Unconditional love can trump lack of adversity
A lot of people subscribe to the theory that you shouldn't pick up a crying baby, that they need to learn to comfort themselves. While that sounds OK in principle, when my kids were little and they cried, I always picked them up or embraced them.
In fact, I still do ... that is, if they'll let me.
Good mother or bad mother, the maternal instinct was too strong, and if there was a way to make them feel better, I did it.
Now that they're older, of course we still want them to be happy, and our hearts break for them when they're sad. When my girls left for college, my greatest fear was that they would be suffering and not tell me.
I'm no Kerry Washington, but I AM a Fixer. (ABC "Scandal" reference, in case you don't know).
Despite this urge to be there for my children, now suddenly it's vitally important for me to know they CAN comfort themselves. I need to know they can handle the curve balls that life is guaranteed to throw their way.
When they first leave, you always wonder if you've prepared them for what lies ahead. Those kids who generally got what they wanted, who faced little hardship, are they tough enough to excel in today's world? After all these years of giving them everything, do they now know how to identify, find and take what they need?
We all know that adversity strengthens character, but does that mean we're bad parents for not creating adversity in a life that is, after all, pretty dang good? Still, any teenager emerging from high school will claim to have experienced adversity, and probably rightfully so. Goodness knows that somehow we parents have done our part to screw them up in some shape or fashion.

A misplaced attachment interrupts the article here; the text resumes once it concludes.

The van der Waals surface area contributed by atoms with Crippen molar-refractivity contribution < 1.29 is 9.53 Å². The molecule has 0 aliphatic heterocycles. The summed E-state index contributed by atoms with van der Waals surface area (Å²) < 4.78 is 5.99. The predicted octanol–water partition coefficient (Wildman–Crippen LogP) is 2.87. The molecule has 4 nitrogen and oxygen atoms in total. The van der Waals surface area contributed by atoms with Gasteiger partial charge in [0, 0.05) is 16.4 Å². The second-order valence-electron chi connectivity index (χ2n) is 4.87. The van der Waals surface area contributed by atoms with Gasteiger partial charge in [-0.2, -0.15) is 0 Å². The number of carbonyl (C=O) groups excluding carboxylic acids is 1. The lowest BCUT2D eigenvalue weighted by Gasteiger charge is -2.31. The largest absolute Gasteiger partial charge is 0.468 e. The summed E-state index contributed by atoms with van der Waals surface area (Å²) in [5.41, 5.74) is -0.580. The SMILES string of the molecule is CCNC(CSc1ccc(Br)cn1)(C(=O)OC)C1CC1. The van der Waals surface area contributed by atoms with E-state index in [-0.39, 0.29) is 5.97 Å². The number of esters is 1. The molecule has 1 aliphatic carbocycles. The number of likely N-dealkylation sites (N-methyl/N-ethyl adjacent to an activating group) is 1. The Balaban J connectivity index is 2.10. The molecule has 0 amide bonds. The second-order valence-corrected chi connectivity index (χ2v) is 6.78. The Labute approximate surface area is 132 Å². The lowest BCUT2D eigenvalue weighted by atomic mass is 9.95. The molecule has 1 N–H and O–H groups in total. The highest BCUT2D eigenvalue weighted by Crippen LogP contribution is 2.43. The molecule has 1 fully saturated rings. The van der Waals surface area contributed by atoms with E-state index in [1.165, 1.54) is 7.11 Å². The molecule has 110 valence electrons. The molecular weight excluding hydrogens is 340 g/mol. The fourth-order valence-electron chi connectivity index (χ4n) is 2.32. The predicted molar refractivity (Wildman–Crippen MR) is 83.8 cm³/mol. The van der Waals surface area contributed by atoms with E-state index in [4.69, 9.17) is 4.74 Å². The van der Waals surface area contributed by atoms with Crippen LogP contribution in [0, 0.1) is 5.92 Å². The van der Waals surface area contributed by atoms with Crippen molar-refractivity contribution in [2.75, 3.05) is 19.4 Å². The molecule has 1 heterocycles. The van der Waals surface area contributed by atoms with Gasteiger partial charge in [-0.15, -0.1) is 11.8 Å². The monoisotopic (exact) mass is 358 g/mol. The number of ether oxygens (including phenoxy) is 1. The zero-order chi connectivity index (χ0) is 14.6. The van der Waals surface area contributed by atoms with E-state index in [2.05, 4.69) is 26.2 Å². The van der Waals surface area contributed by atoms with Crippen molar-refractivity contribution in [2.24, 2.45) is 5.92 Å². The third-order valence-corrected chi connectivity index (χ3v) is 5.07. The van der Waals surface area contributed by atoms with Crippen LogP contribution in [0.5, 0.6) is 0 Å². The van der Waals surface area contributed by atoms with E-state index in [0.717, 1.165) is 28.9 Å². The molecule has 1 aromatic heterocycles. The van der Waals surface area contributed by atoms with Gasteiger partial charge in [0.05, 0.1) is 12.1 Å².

Yes, they'll tell you they've had adversity. But we all know there is more to come.
It's possible this young generation is in for a rude awakening somewhere along the way. That the "everyone's a winner" mentality could come crashing down on them when they finally figure out someone's gotta lose, and it might be them.
But the human spirit is strong and resilient, and despite how we may have sheltered them, I'm thinking they'll be OK. Just like the rest of us, when the time comes and they have to look inward and tap into that strength, surely they'll find it. When they get knocked down, really the only thing to do is to get back up again.
If I had to do it all over again, I'm not sure I'd do it any differently. Well, maybe a thing or two, but I'd still pick those kids up when they cry. These kids all of them are beautiful, flawed, hopeful young adults with the world ahead of them, despite the madness their parents subjected them to.
What they have in a lack of adversity is made up for in the unconditional love they knew would always be there. That's got to count for something.